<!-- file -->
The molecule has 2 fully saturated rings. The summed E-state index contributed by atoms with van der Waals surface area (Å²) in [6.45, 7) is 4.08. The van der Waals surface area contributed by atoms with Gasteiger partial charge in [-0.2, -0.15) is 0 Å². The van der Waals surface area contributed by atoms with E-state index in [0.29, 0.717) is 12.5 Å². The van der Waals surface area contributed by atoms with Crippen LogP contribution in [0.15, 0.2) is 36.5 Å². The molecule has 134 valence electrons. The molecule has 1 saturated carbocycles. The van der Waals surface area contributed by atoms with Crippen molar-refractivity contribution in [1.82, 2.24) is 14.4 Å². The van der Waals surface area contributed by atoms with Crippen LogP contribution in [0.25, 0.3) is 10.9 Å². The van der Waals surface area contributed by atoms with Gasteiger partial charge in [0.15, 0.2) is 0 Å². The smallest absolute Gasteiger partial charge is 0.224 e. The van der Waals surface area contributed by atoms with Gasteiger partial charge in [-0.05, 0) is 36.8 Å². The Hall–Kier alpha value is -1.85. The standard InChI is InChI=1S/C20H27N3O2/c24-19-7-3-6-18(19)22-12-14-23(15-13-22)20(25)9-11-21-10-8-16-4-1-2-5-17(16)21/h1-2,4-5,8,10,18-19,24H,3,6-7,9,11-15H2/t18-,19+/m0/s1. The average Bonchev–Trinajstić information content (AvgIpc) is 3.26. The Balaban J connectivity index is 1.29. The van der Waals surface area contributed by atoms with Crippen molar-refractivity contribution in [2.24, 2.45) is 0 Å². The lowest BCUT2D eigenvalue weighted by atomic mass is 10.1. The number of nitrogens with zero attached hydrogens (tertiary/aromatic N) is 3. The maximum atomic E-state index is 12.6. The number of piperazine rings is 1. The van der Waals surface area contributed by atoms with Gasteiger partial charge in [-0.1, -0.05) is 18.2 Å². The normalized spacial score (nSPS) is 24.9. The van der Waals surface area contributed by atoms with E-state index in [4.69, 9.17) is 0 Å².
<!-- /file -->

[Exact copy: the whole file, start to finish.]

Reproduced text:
The molecule has 2 fully saturated rings. The summed E-state index contributed by atoms with van der Waals surface area (Å²) in [6.45, 7) is 4.08. The van der Waals surface area contributed by atoms with Gasteiger partial charge in [-0.2, -0.15) is 0 Å². The van der Waals surface area contributed by atoms with E-state index in [0.29, 0.717) is 12.5 Å². The van der Waals surface area contributed by atoms with Crippen LogP contribution in [0.15, 0.2) is 36.5 Å². The molecule has 134 valence electrons. The molecule has 1 saturated carbocycles. The van der Waals surface area contributed by atoms with Crippen molar-refractivity contribution in [1.82, 2.24) is 14.4 Å². The van der Waals surface area contributed by atoms with Crippen LogP contribution in [0.25, 0.3) is 10.9 Å². The van der Waals surface area contributed by atoms with Gasteiger partial charge in [0.15, 0.2) is 0 Å². The smallest absolute Gasteiger partial charge is 0.224 e. The van der Waals surface area contributed by atoms with Gasteiger partial charge in [-0.05, 0) is 36.8 Å². The Hall–Kier alpha value is -1.85. The standard InChI is InChI=1S/C20H27N3O2/c24-19-7-3-6-18(19)22-12-14-23(15-13-22)20(25)9-11-21-10-8-16-4-1-2-5-17(16)21/h1-2,4-5,8,10,18-19,24H,3,6-7,9,11-15H2/t18-,19+/m0/s1. The average Bonchev–Trinajstić information content (AvgIpc) is 3.26. The Balaban J connectivity index is 1.29. The van der Waals surface area contributed by atoms with Crippen molar-refractivity contribution in [2.24, 2.45) is 0 Å². The lowest BCUT2D eigenvalue weighted by atomic mass is 10.1. The number of nitrogens with zero attached hydrogens (tertiary/aromatic N) is 3. The maximum atomic E-state index is 12.6. The number of piperazine rings is 1. The van der Waals surface area contributed by atoms with Gasteiger partial charge in [-0.1, -0.05) is 18.2 Å². The normalized spacial score (nSPS) is 24.9. The van der Waals surface area contributed by atoms with E-state index in [4.69, 9.17) is 0 Å².